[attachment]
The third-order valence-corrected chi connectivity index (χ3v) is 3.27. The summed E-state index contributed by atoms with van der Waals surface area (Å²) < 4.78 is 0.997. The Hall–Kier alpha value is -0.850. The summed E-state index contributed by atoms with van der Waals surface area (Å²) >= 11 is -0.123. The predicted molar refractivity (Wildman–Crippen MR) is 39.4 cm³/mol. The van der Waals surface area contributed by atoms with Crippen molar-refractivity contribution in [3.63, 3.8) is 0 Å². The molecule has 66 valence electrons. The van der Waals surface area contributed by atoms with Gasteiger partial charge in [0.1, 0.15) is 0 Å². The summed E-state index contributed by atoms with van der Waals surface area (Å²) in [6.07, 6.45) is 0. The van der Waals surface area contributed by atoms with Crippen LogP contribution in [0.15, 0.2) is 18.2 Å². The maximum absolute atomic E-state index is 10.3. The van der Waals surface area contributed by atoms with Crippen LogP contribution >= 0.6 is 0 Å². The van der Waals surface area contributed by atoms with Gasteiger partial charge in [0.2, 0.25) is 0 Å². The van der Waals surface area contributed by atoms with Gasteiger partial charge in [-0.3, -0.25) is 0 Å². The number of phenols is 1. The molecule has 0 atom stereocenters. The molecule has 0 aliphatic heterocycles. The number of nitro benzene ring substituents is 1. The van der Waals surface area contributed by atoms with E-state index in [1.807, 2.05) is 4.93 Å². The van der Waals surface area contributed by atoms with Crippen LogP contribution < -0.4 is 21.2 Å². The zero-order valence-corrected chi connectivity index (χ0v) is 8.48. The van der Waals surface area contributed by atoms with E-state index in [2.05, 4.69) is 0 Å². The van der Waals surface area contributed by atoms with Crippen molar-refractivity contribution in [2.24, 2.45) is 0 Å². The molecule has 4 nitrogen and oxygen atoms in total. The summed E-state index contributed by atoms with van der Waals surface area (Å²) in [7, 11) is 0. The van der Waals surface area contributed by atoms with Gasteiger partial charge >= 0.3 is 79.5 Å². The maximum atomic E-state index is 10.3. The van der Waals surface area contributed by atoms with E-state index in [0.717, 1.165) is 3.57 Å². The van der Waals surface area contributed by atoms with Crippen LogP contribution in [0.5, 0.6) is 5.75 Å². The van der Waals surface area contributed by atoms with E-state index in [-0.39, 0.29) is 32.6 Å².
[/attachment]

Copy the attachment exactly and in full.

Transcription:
The third-order valence-corrected chi connectivity index (χ3v) is 3.27. The summed E-state index contributed by atoms with van der Waals surface area (Å²) < 4.78 is 0.997. The Hall–Kier alpha value is -0.850. The summed E-state index contributed by atoms with van der Waals surface area (Å²) >= 11 is -0.123. The predicted molar refractivity (Wildman–Crippen MR) is 39.4 cm³/mol. The van der Waals surface area contributed by atoms with Crippen molar-refractivity contribution in [3.63, 3.8) is 0 Å². The molecule has 66 valence electrons. The van der Waals surface area contributed by atoms with Gasteiger partial charge in [0.1, 0.15) is 0 Å². The summed E-state index contributed by atoms with van der Waals surface area (Å²) in [6.07, 6.45) is 0. The van der Waals surface area contributed by atoms with Crippen LogP contribution in [0.15, 0.2) is 18.2 Å². The maximum absolute atomic E-state index is 10.3. The van der Waals surface area contributed by atoms with Crippen LogP contribution >= 0.6 is 0 Å². The van der Waals surface area contributed by atoms with Gasteiger partial charge in [0.2, 0.25) is 0 Å². The van der Waals surface area contributed by atoms with Gasteiger partial charge in [-0.3, -0.25) is 0 Å². The number of phenols is 1. The molecule has 0 atom stereocenters. The molecule has 0 aliphatic heterocycles. The number of nitro benzene ring substituents is 1. The van der Waals surface area contributed by atoms with E-state index in [1.807, 2.05) is 4.93 Å². The van der Waals surface area contributed by atoms with Crippen LogP contribution < -0.4 is 21.2 Å². The zero-order valence-corrected chi connectivity index (χ0v) is 8.48. The van der Waals surface area contributed by atoms with E-state index in [2.05, 4.69) is 0 Å². The van der Waals surface area contributed by atoms with Crippen molar-refractivity contribution in [2.24, 2.45) is 0 Å². The molecule has 4 nitrogen and oxygen atoms in total. The summed E-state index contributed by atoms with van der Waals surface area (Å²) in [7, 11) is 0. The van der Waals surface area contributed by atoms with Gasteiger partial charge >= 0.3 is 79.5 Å². The maximum atomic E-state index is 10.3. The van der Waals surface area contributed by atoms with E-state index in [0.717, 1.165) is 3.57 Å². The van der Waals surface area contributed by atoms with Crippen LogP contribution in [0.5, 0.6) is 5.75 Å². The van der Waals surface area contributed by atoms with E-state index in [-0.39, 0.29) is 32.6 Å².